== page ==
From its earliest days a New York Central predecessor utilized the station (Lake Shore & Michigan Southern) and was later joined by the Rock Island.
These two roads were always the primary tenants although for a brief period, from 1904 until 1913, the small Chicago & Eastern Illinois also used LaSalle.
Following the Penn Central merger the carrier integrated its services into nearby Union Station after October 26, 1968. The Rock Island continued using the facility into the 1970s and today Metra still operates commuter trains at the location.
The oldest of Chicago's great terminals, Dearborn opened on May 8, 1885 designed in the Romanesque Revival style by architect Cyrus L. W. Eidlitz.
The pink granite structure, located at the corner of what is today West Polk Street and South Plymouth Court, was only three stories tall but featured a magnificent center clock tower standing nearly 200 feet over the surrounding landscape.
In addition, a 700-foot train shed extended behind the head house. The depot had cost nearly $500,000 and had to be rebuilt in the mid-1920s following a severe fire that damaged the tower.
The Santa Fe was the most notable to occupy Dearborn while other major carriers to use it included the Chesapeake & Ohio, Chicago & Eastern Illinois, Chicago & Eastern Illinois, Monon, Erie (later Erie Lackawanna), Grand Trunk Western, and Wabash. During its peak years a total of 25 railroads served the station.
When Amtrak took over intercity services on May 1, 1971 Dearborn was shuttered in favor of Union Station. Today, its head house remains but all approach and staging tracks have been removed with the property redeveloped.
This facility was Illinois Central's primary Chicago terminal, located at the south end of Grant Park near Roosevelt Road and Michigan Avenue.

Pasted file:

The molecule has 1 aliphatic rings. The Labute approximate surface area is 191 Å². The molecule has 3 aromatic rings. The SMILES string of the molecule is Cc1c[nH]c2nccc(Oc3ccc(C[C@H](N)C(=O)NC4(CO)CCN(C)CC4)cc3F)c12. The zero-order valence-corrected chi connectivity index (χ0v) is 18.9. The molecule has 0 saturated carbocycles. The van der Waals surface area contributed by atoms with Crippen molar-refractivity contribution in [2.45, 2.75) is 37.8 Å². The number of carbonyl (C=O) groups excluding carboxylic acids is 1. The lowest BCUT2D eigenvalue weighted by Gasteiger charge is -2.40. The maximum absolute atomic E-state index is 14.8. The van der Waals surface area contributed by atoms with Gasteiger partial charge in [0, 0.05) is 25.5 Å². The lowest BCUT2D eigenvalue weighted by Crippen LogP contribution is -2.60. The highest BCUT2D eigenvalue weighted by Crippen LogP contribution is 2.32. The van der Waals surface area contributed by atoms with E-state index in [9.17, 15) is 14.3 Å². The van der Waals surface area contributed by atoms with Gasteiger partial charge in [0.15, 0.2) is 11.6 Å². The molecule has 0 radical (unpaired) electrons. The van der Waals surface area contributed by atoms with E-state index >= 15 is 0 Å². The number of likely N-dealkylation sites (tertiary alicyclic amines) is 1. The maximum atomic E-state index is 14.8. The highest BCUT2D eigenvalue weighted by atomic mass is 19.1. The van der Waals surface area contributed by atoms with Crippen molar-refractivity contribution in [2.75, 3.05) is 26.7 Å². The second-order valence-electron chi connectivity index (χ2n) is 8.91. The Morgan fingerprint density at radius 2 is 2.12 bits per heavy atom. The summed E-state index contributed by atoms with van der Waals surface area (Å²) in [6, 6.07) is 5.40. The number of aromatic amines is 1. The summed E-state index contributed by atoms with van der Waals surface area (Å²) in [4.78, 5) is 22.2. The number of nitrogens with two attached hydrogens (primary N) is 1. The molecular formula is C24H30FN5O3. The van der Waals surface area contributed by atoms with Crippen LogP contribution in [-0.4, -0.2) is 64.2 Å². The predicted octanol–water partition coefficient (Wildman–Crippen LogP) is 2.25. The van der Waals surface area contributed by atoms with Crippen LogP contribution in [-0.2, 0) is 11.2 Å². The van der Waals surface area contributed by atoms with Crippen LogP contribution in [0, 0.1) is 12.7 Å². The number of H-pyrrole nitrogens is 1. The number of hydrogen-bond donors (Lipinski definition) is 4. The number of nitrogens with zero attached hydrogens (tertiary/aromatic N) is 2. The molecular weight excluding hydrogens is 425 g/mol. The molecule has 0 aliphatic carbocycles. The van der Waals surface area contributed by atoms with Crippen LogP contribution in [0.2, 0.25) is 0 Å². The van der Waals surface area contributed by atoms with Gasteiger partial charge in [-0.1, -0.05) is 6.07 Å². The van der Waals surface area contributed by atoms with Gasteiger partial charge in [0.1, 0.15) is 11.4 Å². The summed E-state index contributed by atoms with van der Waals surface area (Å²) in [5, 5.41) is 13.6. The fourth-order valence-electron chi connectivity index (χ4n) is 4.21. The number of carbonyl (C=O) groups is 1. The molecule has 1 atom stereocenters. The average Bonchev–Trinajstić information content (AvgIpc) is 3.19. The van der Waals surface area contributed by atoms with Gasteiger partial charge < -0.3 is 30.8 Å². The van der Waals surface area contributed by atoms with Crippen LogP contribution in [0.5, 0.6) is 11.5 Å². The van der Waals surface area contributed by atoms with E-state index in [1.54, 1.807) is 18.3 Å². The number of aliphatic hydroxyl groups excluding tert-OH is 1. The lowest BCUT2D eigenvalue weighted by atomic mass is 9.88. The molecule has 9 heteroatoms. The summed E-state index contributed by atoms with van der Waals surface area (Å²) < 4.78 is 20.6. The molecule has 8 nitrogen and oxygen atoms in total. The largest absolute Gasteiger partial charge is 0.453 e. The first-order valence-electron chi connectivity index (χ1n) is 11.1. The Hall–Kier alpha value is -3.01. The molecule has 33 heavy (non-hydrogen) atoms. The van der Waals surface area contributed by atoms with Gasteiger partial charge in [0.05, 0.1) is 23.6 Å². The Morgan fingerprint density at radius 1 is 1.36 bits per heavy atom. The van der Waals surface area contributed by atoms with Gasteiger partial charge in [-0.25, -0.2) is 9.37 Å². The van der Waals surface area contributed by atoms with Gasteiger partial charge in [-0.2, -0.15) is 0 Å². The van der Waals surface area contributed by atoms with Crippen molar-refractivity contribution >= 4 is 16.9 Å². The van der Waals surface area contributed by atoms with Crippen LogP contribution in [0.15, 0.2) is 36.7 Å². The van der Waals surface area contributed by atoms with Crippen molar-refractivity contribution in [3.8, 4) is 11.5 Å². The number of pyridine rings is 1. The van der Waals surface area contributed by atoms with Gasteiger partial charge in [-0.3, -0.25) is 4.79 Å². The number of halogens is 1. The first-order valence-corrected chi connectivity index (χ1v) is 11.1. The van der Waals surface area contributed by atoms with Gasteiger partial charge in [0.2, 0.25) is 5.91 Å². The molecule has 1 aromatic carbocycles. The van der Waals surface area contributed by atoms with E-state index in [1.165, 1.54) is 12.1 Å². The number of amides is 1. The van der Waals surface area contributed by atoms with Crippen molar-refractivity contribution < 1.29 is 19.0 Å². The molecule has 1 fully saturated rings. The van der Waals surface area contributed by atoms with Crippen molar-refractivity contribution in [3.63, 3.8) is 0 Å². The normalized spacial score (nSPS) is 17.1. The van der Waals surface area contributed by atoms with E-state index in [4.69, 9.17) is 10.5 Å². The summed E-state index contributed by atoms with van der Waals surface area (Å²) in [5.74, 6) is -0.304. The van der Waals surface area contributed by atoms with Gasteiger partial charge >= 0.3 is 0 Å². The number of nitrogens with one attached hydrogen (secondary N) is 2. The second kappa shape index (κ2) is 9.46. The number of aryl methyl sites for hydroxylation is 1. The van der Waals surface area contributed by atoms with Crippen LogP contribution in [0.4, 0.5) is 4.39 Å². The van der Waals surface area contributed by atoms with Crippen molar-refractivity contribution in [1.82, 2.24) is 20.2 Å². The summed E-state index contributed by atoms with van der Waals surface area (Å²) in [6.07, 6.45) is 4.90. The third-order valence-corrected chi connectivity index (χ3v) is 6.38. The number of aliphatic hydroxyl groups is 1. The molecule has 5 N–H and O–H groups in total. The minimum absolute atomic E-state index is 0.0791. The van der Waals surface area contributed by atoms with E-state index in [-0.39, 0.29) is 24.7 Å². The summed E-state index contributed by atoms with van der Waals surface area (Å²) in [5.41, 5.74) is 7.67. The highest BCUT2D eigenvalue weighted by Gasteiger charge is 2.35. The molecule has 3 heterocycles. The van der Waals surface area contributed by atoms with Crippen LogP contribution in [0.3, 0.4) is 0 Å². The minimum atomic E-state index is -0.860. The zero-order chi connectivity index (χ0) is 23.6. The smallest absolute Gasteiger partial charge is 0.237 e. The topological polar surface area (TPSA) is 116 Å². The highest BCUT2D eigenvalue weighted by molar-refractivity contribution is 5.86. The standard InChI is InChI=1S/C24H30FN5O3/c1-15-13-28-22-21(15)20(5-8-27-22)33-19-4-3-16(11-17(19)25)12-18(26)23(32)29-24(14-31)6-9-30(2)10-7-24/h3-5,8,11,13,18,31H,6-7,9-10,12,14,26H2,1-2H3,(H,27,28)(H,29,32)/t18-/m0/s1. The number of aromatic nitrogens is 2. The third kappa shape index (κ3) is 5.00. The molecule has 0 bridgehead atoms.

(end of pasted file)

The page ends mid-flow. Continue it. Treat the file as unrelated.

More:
It opened on April 17, 1893, replacing an aging depot, designed by architect Bradford Gilbert in the Romanesque Revival style.
The station featured nine stories used as the railroad's general offices while a gorgeous thirteen-story, 225-foot clock tower adorned one corner.
In addition, there was a magnificent three-story waiting room constructed of marble with an outdoor balcony overlooking Lake Michigan (at the time the station and tracks lay right next to the waterfront).
With a steep, pitched roof and spiral peaks surrounding its tower the building carried a very Medieval look. Central Station served IC's long-distance trains and local commuter services.
The final train to use the terminal was the southbound Panama Limited, departing on April 30, 1971. A few years later the entire complex was demolished.
Grand Central Station
The Baltimore & Ohio's primary Chicago terminal was Grand Central Station located along Harrison Street on the city's Southside.
This facility had originally opened in 1890, funded by the Chicago & Northern Pacific, then a subsidiary of the Northern Pacific. Architect Solon S. Beman was chosen for the project, conceiving a terminal in the Norman Castellated style with a marvelous 247-foot clock tower.
In addition was an enormous train shed spanning 555 feet in length, 156 feet wide, and 78 feet high. During the financial Panic of 1893 Northern Pacific lost control of the property and it was sold at foreclosure to the B&O in 1910.
Other tenants to use the building included the Chicago Great Western, Pere Marquette, and Soo Line while the C&O later dispatched its trains to the station.
The B&O still owned Grand Central when it elected to raze the structure to sell what it perceived was valuable property beneath. Unfortunately, the ground never sold and largely remains unoccupied today.
A second terminal was then finished in 1880 by Pennsylvania Railroad's Pittsburgh, Fort Wayne & Chicago and used by:
Constructed in the Victorian Style and largely laid in brick it was a beautiful facility featuring arched windows and doorways trimmed in stone.
As traveling demands soared after 1900 the consortium formed the Chicago Union Station Company to operate and oversee the construction of a new station in 1913.